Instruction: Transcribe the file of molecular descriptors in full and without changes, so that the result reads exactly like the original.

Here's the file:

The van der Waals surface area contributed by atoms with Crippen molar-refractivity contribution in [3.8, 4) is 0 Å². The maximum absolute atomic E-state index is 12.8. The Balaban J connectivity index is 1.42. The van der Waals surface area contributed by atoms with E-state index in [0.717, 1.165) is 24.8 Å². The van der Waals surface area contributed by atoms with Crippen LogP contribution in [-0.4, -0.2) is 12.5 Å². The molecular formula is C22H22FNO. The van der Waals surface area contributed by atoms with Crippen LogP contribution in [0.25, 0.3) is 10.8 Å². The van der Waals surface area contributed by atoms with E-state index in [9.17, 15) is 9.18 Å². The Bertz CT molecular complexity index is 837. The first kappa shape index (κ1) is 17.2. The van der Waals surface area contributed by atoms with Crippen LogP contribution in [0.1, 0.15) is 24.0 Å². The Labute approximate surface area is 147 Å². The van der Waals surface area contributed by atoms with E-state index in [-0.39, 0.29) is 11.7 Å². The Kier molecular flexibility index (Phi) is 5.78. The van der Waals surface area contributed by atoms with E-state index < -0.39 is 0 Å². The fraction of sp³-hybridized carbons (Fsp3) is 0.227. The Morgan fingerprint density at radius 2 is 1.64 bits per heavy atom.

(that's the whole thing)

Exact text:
The van der Waals surface area contributed by atoms with Crippen molar-refractivity contribution in [3.8, 4) is 0 Å². The maximum absolute atomic E-state index is 12.8. The Balaban J connectivity index is 1.42. The van der Waals surface area contributed by atoms with E-state index in [0.717, 1.165) is 24.8 Å². The van der Waals surface area contributed by atoms with Crippen LogP contribution in [-0.4, -0.2) is 12.5 Å². The molecular formula is C22H22FNO. The van der Waals surface area contributed by atoms with Crippen LogP contribution in [0.25, 0.3) is 10.8 Å². The van der Waals surface area contributed by atoms with E-state index in [9.17, 15) is 9.18 Å². The Bertz CT molecular complexity index is 837. The first kappa shape index (κ1) is 17.2. The van der Waals surface area contributed by atoms with Crippen LogP contribution in [0.1, 0.15) is 24.0 Å². The Labute approximate surface area is 147 Å². The van der Waals surface area contributed by atoms with E-state index in [-0.39, 0.29) is 11.7 Å². The Kier molecular flexibility index (Phi) is 5.78. The van der Waals surface area contributed by atoms with E-state index < -0.39 is 0 Å². The fraction of sp³-hybridized carbons (Fsp3) is 0.227. The Morgan fingerprint density at radius 2 is 1.64 bits per heavy atom.